The ethical issue surfaced as this will benefit some at the expense of other. Washington has the nation’s highest minimum wage at $9.19 per hour. Seattle is set to raise the minimum wage even further, to $15 per hour. More than fifteen millions people work for a minimum wage, which lead to about fifteen thousand dollars a year. These workers would earn a lilt bit below the poverty line for a family of two (Blankinship).
Consequently, many businesses will do this when minimum wage is increased due to increase in expenses by it to keep the business running. According to Olivo, a business owner of a small printing press in New Jersey, states that increase in minimum wage will increases his expenses; therefore, he either has to reduce his expenses by “cutting employees, not hiring new employees, or bring in new technology to decrease the number of employees he needs” (“Raising…”). Some statistics has proven this kind of event happening on where increasing minimum wage will also increase unemployment. For instance, Congress enacted a minimum wage increase in 1974 and unemployment has risen from 5.1% to 9.0% in 13 months (Jaarda). Furthermore, Congress again raised the minimum wage in 1978 for four years and unemployment went from 6.4% to 10.8% (Jaarda).
Moreover, the wage increase would increase the consumer’s purchasing authority and restore the economy. It would also help to big businesses from underpaying its hard working employees. A raise in the minimum wage, however, has historically had a negative blowback on the unemployment rate. When minimum wages were changed from 1967 to 1968, the unemployment rate went from 3% to 3.6%.4 The unemployment rate, however, began dropping back down from 1968 to 1969. We saw a similar unemployment rate spike and settle when the minimum wage was raised in 1996 and 1997.
The majority of America would like to see the minimum wage raise from $7.25 an hour, to $10.10 which is almost a forty percent increase in hourly rate. A decision this big that will affect the entire country must be intensively discussed and debated before it is put into action. In an economy consisting of unemployment rates at their highest in decades, one would think that this would be a good action to take, but the consequences of doing so show otherwise. President Obama and the Democratic party are lead supporters of the idea to raise the minimum wage to help out those families living below the poverty line, but it will do as much harm as it will do good. "President Obama's call to raise the federal minimum wage could help lift 900,000 workers out of poverty, but at a cost of as many as 500,000 jobs" (Davis).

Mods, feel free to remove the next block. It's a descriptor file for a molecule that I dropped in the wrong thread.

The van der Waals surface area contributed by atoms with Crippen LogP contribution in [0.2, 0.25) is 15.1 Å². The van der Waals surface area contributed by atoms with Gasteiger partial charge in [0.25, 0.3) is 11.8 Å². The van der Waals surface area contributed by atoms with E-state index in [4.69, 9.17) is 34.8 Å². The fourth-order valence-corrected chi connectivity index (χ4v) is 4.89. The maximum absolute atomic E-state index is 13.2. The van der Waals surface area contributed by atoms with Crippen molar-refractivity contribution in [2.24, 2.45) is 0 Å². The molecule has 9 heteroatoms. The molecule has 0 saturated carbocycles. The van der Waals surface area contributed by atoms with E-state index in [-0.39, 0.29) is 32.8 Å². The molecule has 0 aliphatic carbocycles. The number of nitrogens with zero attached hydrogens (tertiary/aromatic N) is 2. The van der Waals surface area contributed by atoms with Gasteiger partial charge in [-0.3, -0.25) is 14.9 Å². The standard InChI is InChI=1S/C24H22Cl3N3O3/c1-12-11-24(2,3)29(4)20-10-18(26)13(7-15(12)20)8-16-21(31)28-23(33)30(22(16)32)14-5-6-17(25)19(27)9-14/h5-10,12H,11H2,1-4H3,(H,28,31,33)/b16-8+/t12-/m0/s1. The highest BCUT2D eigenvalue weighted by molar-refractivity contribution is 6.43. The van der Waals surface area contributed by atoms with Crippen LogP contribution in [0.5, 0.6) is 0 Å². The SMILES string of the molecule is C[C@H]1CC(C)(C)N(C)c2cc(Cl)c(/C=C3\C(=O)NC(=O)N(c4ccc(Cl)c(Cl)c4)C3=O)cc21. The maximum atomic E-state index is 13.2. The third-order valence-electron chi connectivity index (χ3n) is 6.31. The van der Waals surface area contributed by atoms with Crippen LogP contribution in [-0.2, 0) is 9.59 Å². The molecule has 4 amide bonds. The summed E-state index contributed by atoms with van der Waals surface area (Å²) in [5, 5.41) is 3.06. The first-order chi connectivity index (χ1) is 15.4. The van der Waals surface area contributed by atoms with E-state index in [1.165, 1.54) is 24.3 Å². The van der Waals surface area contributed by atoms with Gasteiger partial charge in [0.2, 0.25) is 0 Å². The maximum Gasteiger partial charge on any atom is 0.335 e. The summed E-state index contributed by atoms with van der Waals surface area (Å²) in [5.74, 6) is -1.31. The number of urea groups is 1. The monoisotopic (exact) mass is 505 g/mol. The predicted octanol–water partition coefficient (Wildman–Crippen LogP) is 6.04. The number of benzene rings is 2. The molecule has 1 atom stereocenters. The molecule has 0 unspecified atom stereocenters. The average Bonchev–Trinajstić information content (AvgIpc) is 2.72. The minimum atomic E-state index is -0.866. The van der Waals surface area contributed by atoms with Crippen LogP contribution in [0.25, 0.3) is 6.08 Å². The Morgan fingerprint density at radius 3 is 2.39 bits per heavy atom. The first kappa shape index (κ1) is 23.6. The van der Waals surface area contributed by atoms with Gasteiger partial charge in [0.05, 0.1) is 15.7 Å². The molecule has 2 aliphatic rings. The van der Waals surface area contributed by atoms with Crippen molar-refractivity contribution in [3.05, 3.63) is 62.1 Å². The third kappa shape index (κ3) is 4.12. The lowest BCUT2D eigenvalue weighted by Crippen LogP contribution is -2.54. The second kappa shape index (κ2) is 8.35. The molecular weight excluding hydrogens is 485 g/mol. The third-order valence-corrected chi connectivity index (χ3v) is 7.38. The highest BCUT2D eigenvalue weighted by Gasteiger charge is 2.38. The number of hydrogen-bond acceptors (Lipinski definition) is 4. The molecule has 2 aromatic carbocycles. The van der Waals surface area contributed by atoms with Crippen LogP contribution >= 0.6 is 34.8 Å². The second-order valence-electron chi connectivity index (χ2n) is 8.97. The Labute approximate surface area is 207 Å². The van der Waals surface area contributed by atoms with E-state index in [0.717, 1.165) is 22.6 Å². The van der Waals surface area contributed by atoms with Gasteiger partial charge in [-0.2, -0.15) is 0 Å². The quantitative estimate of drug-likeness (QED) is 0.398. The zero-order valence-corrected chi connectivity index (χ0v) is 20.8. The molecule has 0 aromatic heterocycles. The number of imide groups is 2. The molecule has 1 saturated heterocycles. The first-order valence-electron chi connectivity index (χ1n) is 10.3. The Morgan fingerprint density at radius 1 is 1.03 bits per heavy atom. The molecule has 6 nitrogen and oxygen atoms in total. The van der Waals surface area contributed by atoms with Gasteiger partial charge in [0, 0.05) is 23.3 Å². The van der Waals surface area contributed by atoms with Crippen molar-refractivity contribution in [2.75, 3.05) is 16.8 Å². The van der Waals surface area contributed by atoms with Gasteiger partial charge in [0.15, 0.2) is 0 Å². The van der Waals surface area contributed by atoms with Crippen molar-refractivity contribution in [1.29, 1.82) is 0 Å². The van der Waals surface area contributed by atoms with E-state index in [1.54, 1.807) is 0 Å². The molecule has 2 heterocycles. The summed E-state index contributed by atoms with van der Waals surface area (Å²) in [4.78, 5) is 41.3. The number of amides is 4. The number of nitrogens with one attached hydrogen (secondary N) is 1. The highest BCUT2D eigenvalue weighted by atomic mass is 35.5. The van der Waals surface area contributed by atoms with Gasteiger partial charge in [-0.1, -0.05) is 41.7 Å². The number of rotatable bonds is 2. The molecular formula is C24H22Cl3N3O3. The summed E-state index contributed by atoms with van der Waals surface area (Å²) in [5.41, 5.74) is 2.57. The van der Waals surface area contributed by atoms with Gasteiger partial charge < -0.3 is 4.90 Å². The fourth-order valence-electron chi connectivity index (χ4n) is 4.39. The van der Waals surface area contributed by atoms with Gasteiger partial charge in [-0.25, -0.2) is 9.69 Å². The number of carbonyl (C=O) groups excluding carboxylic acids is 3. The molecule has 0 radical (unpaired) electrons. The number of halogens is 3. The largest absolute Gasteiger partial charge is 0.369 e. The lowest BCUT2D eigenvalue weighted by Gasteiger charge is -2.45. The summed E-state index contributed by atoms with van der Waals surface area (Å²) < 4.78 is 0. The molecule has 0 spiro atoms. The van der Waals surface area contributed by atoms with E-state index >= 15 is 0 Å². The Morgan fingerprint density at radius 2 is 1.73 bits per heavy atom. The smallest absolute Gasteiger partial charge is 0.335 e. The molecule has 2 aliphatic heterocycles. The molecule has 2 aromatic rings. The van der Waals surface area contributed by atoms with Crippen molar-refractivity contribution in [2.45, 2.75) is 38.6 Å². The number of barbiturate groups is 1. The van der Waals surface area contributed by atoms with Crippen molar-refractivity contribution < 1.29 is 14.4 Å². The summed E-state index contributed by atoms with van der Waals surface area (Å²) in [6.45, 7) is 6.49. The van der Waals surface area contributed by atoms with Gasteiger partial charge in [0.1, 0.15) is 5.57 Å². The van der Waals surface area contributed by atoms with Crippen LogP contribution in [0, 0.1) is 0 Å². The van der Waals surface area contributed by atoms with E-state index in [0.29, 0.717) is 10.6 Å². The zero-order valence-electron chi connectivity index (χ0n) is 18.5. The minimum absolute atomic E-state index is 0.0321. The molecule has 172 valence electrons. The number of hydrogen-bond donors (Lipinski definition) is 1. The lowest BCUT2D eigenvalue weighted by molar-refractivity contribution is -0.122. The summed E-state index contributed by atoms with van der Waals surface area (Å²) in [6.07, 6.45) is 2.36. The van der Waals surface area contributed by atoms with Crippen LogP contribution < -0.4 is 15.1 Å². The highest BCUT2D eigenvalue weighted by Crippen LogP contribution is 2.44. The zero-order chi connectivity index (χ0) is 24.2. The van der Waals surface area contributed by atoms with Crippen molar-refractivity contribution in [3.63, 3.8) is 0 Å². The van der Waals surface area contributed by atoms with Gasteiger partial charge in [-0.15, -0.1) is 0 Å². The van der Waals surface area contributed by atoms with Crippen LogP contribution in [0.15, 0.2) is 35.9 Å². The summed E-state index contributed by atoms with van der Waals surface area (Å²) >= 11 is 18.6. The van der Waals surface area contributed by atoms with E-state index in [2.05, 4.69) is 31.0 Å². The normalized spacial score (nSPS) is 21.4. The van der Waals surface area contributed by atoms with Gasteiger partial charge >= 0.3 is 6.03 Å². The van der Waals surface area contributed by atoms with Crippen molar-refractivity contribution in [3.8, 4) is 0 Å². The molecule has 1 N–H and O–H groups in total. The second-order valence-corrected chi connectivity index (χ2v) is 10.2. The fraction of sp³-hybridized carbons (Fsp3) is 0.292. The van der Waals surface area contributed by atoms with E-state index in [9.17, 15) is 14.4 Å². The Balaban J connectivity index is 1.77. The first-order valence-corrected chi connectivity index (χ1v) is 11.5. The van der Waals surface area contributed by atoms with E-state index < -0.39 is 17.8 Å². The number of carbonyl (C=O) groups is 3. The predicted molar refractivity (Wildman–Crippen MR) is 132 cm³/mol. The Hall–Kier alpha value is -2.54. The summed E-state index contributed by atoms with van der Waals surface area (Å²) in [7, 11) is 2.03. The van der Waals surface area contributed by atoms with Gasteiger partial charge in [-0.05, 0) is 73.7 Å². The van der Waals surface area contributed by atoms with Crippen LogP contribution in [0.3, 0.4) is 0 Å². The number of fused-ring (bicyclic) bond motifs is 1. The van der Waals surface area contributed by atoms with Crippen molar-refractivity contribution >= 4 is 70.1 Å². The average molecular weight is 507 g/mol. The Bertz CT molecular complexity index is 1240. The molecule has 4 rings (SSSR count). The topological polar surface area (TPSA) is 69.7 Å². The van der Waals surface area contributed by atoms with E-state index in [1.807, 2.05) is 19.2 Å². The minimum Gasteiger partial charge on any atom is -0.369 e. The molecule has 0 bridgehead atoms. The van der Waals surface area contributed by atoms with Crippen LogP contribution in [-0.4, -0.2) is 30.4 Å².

There are a couple explanations making a connection between increasing the minimum wage will create job opportunities in the united states. The key is that “poor and middle class families tend to spend more of their income than the wealthy, since they 're often struggling to meet basic needs” (Jordan Weissmann n.pag). So by taking money from businesses and giving it to their worst paid employees, raising the minimum wage might, in theory, increase consumer spending,which in turn boosts the economy and creates more jobs opportunities. According to the Economic Policy Institute, raising the minimum wage to $10.10 an hour “should increase wages by $35 billion and boost economic activity by $22 billion—which by their account is enough to create those 85,000 jobs” (Jordan Weissmann